When the Affordable Care Act was approved, I signed on almost right away. While it was a bit difficult to get through by phone, I finally managed to get someone. They were so kind, caring, and helpful. We got a tax abatement, which made our premium affordable.
At first, I paid $182.09 per month; then $366.09; then $419.09. Both increases were because my husband had some slight raises. In 2017, I will be paying $445.28 for the same plan and same tax credit. That is only a 6% increase.
I owe President Obama and those who worked so hard on the Affordable Care Plan. I will do whatever I must to make sure there is always an option for healthcare for ALL AMERICANS, NO MATTER THEIR INCOME OR HEALTH!
It is important to know that in Ohio there are over 927,000 diabetics. Our elected officials in Ohio have to realize that they cannot let us go uninsured, or without coverage that helps us buy pharmaceuticals and durable medical equipment like the insulin pump and pump supplies. These are necessities that keep us alive. There are no alternatives. Our life is in their hands.
Zip code 43066
I grew up with no insurance and now only have good insurance because of ACA.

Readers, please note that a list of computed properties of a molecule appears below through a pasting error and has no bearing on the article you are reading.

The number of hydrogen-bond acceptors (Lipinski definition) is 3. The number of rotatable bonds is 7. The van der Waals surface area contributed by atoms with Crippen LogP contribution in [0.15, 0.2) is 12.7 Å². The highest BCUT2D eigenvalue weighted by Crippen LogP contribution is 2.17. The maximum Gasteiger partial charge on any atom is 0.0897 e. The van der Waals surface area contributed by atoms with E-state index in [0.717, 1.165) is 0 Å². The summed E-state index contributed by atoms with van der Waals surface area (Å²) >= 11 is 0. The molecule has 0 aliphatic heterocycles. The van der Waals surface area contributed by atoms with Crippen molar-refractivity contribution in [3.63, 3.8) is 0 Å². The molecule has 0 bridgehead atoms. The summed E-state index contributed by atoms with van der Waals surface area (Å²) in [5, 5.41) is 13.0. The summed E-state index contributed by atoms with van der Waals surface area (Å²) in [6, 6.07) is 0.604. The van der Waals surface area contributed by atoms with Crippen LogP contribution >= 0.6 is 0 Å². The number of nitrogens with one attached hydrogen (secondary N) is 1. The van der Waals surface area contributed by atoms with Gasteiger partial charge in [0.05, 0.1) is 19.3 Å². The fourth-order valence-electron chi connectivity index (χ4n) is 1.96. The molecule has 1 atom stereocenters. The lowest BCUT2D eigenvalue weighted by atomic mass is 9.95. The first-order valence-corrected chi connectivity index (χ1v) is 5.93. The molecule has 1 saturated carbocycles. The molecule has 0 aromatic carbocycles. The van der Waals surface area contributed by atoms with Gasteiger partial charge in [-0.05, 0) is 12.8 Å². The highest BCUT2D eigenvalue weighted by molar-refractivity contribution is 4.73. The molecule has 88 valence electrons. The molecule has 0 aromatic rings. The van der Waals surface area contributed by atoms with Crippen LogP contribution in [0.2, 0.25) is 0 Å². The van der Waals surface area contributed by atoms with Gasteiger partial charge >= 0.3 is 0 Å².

I grew up worrying about health care. My family did not have any health insurance for 10 years, from when I was 6 until I was 16. We had plenty of savings, and were well off in other ways. I went to the doctor and dentist and we paid cash. But in 3rd grade, my mom got very sick. She was in the hospital for a long time and needed lots of expensive medical care. The savings went quickly—and the bills came for years. Suddenly we were not so well off anymore. I was an asthmatic child, and when I got pneumonia in middle school, it got bad. I couldn’t walk up stairs. My lips turned purple. My pediatrician offered to see us every day so I could avoid the hospital due to the cost—a medical decision made based on how much it would cost. I still have a scar in my lungs from that infection. Later, my mom went back to work to get health insurance for all of us. She has since beaten a new illness, stage iv cancer, with the help of that insurance. She still works at 71, and it breaks my heart to hear her talk about choosing medications based on the copays. Even doing that, between the two of them my parents would pay thousands of dollars a month out of pocket just for maintenance prescription drugs. They just switched to a cheaper plan than her employer provides, in addition to Medicare, which was only possible because of the pre-existing conditions clause and the mandate that insurers accept all applicants.